On the last day was a long session where Tilmann posed some questions for everyone to meditate on about what we had learned, what we considered to be the most precious gift from the time there, and what we would be putting our energy into during the coming year. We then all sat in a circle and shared these thoughts with the group. For Beth and I it's really clarified the direction for our practice and has pointed out to us how precious our situation at the land is, where we have everything we need, a huge amount of free time available, and a perfect environment for concentrated meditation practice. This has always been our vision for our life at the land, but we've realised that we'd put it off into the future, when in reality we already have it now! So with Tilmann's help we've created a daily schedule for practice that we'll try and stick with for the whole year until the 2016 Mahāmudrā retreat.

Collecting rain water

Posted by Nad on 11 December 2014 at 10:15
This post has the following tags: Our second year on the land
Beth bought some large diameter PVC pipe that we could chop in half and use as a gutter and was much cheaper than buying the proper material. Last week I installed it on the south side of the roof so it all pours into a tank. We were quite surprised at how much water can be collected in this way. After only an hour of very light rain we collected about 100 Litres!
Gutter.jpg Gutter close.jpg Gutter inside.jpg

Tank filling from south gutter 1.jpg

A visitor who found us on

Posted by Nad on 21 November 2014 at 12:42
This post has the following tags: Our second year on the land
We got a contact message from the site a couple of days ago from an Australian women named Anna who came across our blog from this thread about our adventure here on the land :-) She's staying with some friends on a horse fazenda down near Barragem do Salto which is only a couple of hours ride from here, so she was keen to meet us and check out our place here.

Anna's an extremely independent hardcore cyclist, and has been cycling all around the continent by herself for the past five years. Here's some pictures of Anna and her bike which has done over forty five thousand kilometres and been across the Andes fifteen times!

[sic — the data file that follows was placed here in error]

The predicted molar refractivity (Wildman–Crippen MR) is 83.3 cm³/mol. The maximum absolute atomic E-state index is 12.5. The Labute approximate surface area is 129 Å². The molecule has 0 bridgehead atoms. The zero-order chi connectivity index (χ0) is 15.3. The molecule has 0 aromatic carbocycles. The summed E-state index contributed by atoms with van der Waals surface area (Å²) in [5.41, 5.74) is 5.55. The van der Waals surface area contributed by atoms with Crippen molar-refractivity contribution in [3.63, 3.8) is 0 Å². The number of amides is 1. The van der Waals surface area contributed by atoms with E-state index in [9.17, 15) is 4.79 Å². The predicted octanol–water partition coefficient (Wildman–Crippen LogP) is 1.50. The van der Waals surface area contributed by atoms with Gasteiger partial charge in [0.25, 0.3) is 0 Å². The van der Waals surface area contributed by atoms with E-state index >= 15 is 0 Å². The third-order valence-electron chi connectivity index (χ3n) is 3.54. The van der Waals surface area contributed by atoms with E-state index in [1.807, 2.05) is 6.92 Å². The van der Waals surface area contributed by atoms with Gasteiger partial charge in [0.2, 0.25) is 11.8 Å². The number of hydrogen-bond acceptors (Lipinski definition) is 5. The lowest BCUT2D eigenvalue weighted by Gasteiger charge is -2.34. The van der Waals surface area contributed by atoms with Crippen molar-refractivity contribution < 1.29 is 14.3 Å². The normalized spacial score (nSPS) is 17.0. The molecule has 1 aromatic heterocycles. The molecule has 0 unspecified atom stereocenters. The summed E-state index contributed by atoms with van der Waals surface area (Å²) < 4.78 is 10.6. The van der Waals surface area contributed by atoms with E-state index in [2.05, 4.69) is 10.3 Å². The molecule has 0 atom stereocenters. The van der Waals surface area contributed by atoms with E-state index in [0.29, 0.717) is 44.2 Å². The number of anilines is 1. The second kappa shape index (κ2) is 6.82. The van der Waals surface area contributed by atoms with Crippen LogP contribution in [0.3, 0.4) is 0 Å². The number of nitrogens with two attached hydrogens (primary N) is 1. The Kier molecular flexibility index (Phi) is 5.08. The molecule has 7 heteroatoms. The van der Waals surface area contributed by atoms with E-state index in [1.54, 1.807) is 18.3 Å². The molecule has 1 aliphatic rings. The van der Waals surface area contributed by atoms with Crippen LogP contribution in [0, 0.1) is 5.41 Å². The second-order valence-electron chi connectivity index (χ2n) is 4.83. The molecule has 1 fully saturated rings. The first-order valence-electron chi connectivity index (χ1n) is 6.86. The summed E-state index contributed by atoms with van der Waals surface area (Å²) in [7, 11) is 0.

Anna's bike.jpg Anna with her bike.jpg
Anna's got a blog about her adventures called a thousand turns.

Our new panniers

Posted by Nad on 19 November 2014 at 15:01
This post has the following tags: Our second year on the land
We went to Canela yesterday to get some groceries and this time I took some photos of our side panniers. We cycled to Lava Pes and then left our bikes at the church and got the bus in to Canela. We took a large backpack to carry the groceries in until we got back to the bikes at Lava Pes. The backpack was on the limit of being carryable, in fact it was past the limit because one of the straps broke on it! I'd estimate it was about 30-35Kg. When we got the bus back to Lava Pes we transferred all the groceries from the backpack into the panniers.
Panniers 1.jpg Panniers 2.jpg

Amazingly, cycling with all that weight was very easy! It would be practical to cycle 60km with at least 50% more weight! It really is an excellent example of the rule that having the right tool for the job makes life a lot easier. We'll have to pick up another pair for Beth's bike soon :-)

Getting to know the land again

Posted by Nad on 16 November 2014 at 15:33
This post has the following tags: Our second year on the land
After being away for so long we almost feel like strangers here! After lunch our local lizard Leelee turned up for a visit which made us feel a lot more at home :-) he was very curious with all the changes that have happened over the last few days since we arrived and was looking through everything.